Rather than deferring to the vision of the camera eye, I’m now able to render either what my eye has seen or what my mind’s eye can envision.
Read more Statements here.
See more images here.
Many people think you can’t learn to be more creative. “You’ve either got it or you don’t.” This attitude does a great disservice to everyone. Everyone is creative. So why are some people more creative than others? There are all kinds of reasons. Two reasons stand out above all the others – attitude and skill. In both cases, practice makes perfect. The creative principles and strategies applied in a wide variety of fields can all help you become more creative. You can learn to be more creative. As Micheal Michalko says, “The artist, after all, is not a special kind of person; every person is a special kind of artist.”
Read to my Creativity Downloads here.
Listen to my Creativity Tips here.
Learn about my workshop Illuminating Creativity here.
Each issue of my free enews Insights offers creativity tips. Get Insights here.
My workshop participants are always interesting. they come from all walks of life and bring a lot of life experience with them. It was a pleasure to have Marc Keogel recently attend The Fine Digital Print Expert.
Marc Koegel was born in Germany and currently lives in Vancouver, B.C., Canada. Marc’s both accomplished and versatile; commercial and fine art photographer, educator, writer, and director of the Vancouver Photo Workshops. Marc produces dramatically stark high contrast black and white landscapes, architecture, and nudes, often involving HDR and motion.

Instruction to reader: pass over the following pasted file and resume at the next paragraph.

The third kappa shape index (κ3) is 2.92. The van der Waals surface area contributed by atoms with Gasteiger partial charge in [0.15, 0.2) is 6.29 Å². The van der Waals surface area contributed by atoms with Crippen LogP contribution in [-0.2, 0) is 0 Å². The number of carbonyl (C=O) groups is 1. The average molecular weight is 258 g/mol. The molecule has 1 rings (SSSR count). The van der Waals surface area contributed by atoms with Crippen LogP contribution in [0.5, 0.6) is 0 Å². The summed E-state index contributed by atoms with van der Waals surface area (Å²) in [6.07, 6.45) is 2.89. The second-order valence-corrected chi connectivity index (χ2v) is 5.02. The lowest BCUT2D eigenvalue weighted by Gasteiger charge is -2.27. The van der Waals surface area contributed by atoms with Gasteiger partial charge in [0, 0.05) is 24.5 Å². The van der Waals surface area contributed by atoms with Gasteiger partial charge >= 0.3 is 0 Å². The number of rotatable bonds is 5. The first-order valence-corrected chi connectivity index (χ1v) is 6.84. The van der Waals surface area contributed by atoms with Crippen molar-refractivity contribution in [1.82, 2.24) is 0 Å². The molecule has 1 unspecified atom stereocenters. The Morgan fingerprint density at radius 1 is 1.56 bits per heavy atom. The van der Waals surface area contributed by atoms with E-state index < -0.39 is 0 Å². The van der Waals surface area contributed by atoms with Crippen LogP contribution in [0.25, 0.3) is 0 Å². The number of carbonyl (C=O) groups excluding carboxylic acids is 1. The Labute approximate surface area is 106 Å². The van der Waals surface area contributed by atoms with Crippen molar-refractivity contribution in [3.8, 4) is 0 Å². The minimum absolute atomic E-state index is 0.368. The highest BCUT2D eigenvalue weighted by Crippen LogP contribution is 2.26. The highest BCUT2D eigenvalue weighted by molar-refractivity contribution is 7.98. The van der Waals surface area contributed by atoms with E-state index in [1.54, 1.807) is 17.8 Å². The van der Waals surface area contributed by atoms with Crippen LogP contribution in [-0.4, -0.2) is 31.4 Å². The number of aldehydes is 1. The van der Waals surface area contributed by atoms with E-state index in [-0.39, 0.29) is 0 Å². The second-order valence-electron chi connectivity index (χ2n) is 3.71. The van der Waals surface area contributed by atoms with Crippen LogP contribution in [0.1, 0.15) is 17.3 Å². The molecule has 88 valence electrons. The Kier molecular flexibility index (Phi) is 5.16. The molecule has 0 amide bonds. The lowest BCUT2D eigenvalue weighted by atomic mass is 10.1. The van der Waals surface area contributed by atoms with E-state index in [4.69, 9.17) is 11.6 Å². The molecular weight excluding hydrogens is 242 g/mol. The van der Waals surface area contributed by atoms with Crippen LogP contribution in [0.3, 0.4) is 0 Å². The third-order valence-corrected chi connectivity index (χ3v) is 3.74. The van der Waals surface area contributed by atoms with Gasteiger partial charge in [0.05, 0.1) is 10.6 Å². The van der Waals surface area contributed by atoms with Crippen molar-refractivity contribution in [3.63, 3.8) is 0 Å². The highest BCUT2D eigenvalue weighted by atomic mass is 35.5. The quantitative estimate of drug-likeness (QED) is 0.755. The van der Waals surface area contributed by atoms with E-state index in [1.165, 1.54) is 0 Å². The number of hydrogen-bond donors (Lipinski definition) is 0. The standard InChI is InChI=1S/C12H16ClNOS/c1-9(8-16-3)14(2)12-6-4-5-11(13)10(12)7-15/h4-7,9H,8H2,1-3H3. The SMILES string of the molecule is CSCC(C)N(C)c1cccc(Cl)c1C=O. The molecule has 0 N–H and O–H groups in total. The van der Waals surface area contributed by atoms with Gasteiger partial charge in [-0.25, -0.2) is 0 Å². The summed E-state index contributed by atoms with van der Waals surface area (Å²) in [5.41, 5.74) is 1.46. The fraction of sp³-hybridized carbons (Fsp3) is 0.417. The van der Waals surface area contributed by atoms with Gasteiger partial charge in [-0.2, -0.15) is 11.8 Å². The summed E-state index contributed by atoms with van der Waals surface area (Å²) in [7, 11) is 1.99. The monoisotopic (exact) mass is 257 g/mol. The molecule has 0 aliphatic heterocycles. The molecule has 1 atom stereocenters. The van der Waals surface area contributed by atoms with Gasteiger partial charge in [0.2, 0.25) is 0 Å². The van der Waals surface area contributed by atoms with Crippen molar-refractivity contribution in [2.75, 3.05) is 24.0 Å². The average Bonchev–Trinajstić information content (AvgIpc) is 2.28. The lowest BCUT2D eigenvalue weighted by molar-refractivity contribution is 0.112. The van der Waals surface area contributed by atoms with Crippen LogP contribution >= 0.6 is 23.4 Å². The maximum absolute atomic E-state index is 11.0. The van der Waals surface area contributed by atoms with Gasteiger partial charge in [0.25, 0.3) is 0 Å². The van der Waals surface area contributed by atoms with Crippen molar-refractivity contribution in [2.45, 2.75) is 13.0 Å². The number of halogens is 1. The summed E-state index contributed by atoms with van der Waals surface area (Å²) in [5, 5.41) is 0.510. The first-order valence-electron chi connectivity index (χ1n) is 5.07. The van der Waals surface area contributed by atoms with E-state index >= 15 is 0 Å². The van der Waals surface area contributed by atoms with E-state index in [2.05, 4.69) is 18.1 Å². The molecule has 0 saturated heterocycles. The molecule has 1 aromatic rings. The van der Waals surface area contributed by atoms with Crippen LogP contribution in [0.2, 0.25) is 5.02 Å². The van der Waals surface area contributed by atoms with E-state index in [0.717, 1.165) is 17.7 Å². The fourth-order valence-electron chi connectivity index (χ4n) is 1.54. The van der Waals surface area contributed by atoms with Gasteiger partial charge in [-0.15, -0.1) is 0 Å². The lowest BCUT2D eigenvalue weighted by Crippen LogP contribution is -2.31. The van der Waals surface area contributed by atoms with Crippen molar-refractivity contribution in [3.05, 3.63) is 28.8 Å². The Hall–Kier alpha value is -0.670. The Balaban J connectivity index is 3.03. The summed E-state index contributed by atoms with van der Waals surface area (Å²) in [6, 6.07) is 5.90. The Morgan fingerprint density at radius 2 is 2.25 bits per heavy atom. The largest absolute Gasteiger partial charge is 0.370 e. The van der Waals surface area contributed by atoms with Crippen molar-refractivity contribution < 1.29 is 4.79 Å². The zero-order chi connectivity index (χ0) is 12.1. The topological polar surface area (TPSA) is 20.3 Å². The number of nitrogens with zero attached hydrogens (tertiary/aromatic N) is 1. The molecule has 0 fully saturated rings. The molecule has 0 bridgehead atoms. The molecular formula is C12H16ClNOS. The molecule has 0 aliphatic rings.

Here’s what Mark said about his experience in the workshop.
“I travelled to JP’s studio for several reasons. Considering myself
an advanced technical printer, I was looking for more than just
technique; I was looking for a point of departure, a unique
perspective and creative inspiration. I wanted to experiment making my
own large prints, without worrying about hardware availability and
cost. Last but not least, I also wanted to use the opportunity and
photograph the beautiful and unique maine land and seascape.
I found all of the above, and more, during my week with JP. “Big
enough to do the job, small enough to care”, describes my experience.
Where else will you find all the creative inspiration, technical know-
how, equipment to experiment and complete any task (including the
Epson 11880)? How about fresh home-baked pie, and a wine and cheese
while looking at master prints with Paul Caponigro in attendance?
JP has assembled one of the most competent and enthusiastic teams to
support workshop participants. The moment you walk through the door
and step into his personal gallery and exhibition space, you know you